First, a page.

Coffee, peppermint candy canes, chocolate, tutus and Pointe shoes. Sound familiar?
Then you are one of many who have had the privilege of watching a favorite holiday tradition, Tchaikovsky’s The Nutcracker. This weekend, Santa Cruz Ballet Theatre celebrates its 10th year of performing the Nutcracker at the Civic Auditorium, a local tradition held together by two dedicated people.
Robert Kelley and Diane Cypher, the artistic directors of Santa Cruz Ballet Theatre, have brought the ballet to life since they took over The Studio School of Classical Ballet in 1998.
“Nutcracker came with it,” said Cypher. “I mean there is no way you can have a successful company without doing Nutcracker in this country because people want to see it. It’s the one thing you can count on.”
For the most part, the choreography and costumes have remained the same over the years; an aspect that adds a quaint familiarity to the ballet.
The Nutcracker gives children the chance to experience performing on a stage, and they learn dedication and perseverance during the six-hour-long days filled with rehearsals. Over the 10-week rehearsal schedule, each company dancer spends around 15 hours per week practicing their roles.
“The older they get in the company they have to give up a lot because we require a lot of hours here,” said Cypher. They give up dates, proms, stuff with friends because every moment they have when they’re not here they’re studying, they’re doing their homework, so they don’t really have time.
“When we were kids, school was easy... they take AP classes. For the most part, we have the really diligent kids with big work ethics so they’re in harder classes, which require more of them. So pretty much they do this and they do school and that’s it. They have to really want to do it. They have to be dedicated.”
Cypher is in charge of the snow scene, the waltz of the flowers, and other scenes that include the older company dancers. Her favorite part about putting on the Nutcracker is “working with the soloists and getting to really coach them and getting them to make something unique out of themselves.”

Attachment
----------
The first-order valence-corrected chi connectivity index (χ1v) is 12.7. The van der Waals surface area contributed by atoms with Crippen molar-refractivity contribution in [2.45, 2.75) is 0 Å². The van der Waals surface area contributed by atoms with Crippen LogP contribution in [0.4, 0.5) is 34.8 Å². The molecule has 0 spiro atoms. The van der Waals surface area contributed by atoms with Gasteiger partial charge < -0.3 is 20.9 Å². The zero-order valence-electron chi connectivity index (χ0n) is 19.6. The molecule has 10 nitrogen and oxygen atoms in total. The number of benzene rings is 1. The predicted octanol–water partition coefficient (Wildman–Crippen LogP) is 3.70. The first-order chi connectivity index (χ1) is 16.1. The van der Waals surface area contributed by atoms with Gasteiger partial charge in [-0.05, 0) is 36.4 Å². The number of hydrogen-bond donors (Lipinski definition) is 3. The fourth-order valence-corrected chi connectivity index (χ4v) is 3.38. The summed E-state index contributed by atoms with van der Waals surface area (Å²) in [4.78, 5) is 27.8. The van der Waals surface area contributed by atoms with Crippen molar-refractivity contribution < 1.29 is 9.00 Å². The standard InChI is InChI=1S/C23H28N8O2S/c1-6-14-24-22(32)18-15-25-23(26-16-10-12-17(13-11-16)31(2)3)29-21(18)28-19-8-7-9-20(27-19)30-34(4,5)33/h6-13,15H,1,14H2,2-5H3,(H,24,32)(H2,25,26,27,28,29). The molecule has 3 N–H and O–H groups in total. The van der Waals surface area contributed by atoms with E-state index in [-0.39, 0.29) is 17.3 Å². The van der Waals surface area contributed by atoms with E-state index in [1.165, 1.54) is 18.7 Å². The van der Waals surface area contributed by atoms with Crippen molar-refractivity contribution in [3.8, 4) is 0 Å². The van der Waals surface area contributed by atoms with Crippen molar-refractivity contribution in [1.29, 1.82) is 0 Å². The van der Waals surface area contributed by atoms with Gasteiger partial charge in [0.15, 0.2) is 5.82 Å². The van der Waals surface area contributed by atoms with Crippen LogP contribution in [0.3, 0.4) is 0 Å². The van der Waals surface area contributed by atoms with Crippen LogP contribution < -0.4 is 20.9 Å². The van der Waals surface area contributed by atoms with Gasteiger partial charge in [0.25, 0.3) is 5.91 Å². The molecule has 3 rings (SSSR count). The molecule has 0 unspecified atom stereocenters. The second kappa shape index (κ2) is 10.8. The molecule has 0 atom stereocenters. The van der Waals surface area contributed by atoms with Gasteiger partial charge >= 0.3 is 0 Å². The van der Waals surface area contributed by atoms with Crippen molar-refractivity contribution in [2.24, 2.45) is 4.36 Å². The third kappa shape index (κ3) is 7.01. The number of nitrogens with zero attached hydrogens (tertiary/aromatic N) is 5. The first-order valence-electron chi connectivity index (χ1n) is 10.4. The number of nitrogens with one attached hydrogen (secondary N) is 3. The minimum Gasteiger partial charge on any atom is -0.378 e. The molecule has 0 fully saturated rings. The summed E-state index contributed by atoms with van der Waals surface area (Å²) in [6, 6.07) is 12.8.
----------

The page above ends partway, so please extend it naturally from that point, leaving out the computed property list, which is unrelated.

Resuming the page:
“It’s the one ballet in a small company, in a small town our size, that we can give them where they can actually, themselves, see a progression. For them, it’s a really great part of their education because there’s something tangible.”
Kelley is in charge of the younger children in the party scene and in the battle scene.
“I love the kids," said Kelley."They continually amaze me. They make it fresh every year. They’re hysterically funny. You know whoever coined the phrase ‘kids say the most amazing things’ could not have been more true…because we’re in here so many hours, and they’re working their hearts out.
“And to see them take ownership of it…you know at the beginning of the rehearsal process, it’s sketchy. They’re silly, they’re goofing around, but by the end, they sense the importance of what we’re doing.
“And I think its important for these kids. That’s the only reason I do it."
Starting from scratch each year can be tedious, and Cypher and Kelley do sometimes find it monotonous, but not of the students or of the teaching.
“I get sick of parts of it, but you know…it’s never the part with the dancers it’s the other stuff,” said Cypher.
Kelley was more perturbed by the logistics of the yearly ritual.
“The part I get sick about is ticket sales because to me it’s one of the most important things that we stay as a healthy organization, but then again it’s the least important thing because it doesn’t matter."
To see everything come together on stage is rewarding for them, but at the same time, they feel somewhat “detached” because as Diane said, “It is out of our hands.”
Kelley sometimes has a hard time watching because he worries about what might go wrong.
“My reason for that is not me. I could care less because the audience is not going to know what the step was,” said Kelley. “But I hate it if something doesn’t go right for the people it doesn’t go right for.
“You know, children, if they go the wrong way, they’ll laugh at that moment, but they know they went the wrong way, and it’s devastating for them. And you know as a company dancer you have everything in there. And if you blew a pirouette, you know you blew the pirouette. The audience doesn’t know you blew the pirouette, but I know that when I go backstage, you’re going to be crying because it means so much to you.”
Each year, the Nutcracker attracts around 5,000 people. The Santa Cruz Ballet Theatre not only brings dance to the community, but it brings in revenue for the city as well.
“What I think is important to me in this effort is it is a community based, it is an absolutely community based weekend,” said Kelley. “The Downtown Asociation joins with us, and we support the Downtown Association.”
As an outreach to the community, Kelley and Cypher set aside 320 tickets this year for various groups of less fortunate people including the Walnut Women’s Shelter, children with disabilities, the homeless, the elderly, and a new addition this year, children fighting with cancer and their families. This gives them the chance to celebrate the holidays without emptying their wallets.
“Why should they not be able to come see the nutcracker?” said Kelley. “We are a part of the community, and we want you to be a part of the community.”
Santa Cruz without the Nutcracker is like Santa Cruz without surfers. It just wouldn’t be right. So thank you Santa Cruz Ballet Theatre for continuing to warm our hearts each holiday season with your elegant and delightful Nutcracker.
“We call it your favorite holiday tradition,” said Kelley. “And I think that’s what it has turned out to be.”
For tickets to this weekend’s performances on Friday, Saturday and Sunday for and more information on Santa Cruz Ballet Theatre, visit www.scbt.org.